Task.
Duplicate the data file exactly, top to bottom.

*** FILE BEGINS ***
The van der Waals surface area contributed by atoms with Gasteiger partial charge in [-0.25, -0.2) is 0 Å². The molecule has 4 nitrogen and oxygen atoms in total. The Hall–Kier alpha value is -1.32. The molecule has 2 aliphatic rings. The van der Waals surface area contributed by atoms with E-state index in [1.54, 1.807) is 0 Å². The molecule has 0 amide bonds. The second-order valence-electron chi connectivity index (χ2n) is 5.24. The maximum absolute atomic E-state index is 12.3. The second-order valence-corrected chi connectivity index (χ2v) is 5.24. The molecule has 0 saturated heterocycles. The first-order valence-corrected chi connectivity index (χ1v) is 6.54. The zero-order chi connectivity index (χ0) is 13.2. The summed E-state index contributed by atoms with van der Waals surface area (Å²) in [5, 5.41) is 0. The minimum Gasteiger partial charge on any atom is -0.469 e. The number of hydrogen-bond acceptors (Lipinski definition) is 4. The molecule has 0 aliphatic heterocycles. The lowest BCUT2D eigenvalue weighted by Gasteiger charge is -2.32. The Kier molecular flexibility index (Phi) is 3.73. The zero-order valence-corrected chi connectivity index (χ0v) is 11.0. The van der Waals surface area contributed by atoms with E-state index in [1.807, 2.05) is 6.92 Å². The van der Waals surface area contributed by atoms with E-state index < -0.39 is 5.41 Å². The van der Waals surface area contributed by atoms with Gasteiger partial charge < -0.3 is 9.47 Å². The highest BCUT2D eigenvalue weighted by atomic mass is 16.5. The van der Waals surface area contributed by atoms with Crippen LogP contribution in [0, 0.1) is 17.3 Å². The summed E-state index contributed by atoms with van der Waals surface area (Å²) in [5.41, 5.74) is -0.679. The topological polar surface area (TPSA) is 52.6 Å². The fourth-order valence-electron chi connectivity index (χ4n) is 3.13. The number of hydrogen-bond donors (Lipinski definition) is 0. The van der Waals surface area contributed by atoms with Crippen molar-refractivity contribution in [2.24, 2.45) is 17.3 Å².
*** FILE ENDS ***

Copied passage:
The van der Waals surface area contributed by atoms with Gasteiger partial charge in [-0.25, -0.2) is 0 Å². The molecule has 4 nitrogen and oxygen atoms in total. The Hall–Kier alpha value is -1.32. The molecule has 2 aliphatic rings. The van der Waals surface area contributed by atoms with E-state index in [1.54, 1.807) is 0 Å². The molecule has 0 amide bonds. The second-order valence-electron chi connectivity index (χ2n) is 5.24. The maximum absolute atomic E-state index is 12.3. The second-order valence-corrected chi connectivity index (χ2v) is 5.24. The molecule has 0 saturated heterocycles. The first-order valence-corrected chi connectivity index (χ1v) is 6.54. The zero-order chi connectivity index (χ0) is 13.2. The summed E-state index contributed by atoms with van der Waals surface area (Å²) in [5, 5.41) is 0. The minimum Gasteiger partial charge on any atom is -0.469 e. The number of hydrogen-bond acceptors (Lipinski definition) is 4. The molecule has 0 aliphatic heterocycles. The lowest BCUT2D eigenvalue weighted by Gasteiger charge is -2.32. The Kier molecular flexibility index (Phi) is 3.73. The zero-order valence-corrected chi connectivity index (χ0v) is 11.0. The van der Waals surface area contributed by atoms with E-state index in [1.807, 2.05) is 6.92 Å². The van der Waals surface area contributed by atoms with E-state index < -0.39 is 5.41 Å². The van der Waals surface area contributed by atoms with Gasteiger partial charge < -0.3 is 9.47 Å². The highest BCUT2D eigenvalue weighted by atomic mass is 16.5. The van der Waals surface area contributed by atoms with Crippen LogP contribution in [0, 0.1) is 17.3 Å². The summed E-state index contributed by atoms with van der Waals surface area (Å²) in [5.41, 5.74) is -0.679. The topological polar surface area (TPSA) is 52.6 Å². The fourth-order valence-electron chi connectivity index (χ4n) is 3.13. The number of hydrogen-bond donors (Lipinski definition) is 0. The van der Waals surface area contributed by atoms with Crippen molar-refractivity contribution in [2.24, 2.45) is 17.3 Å².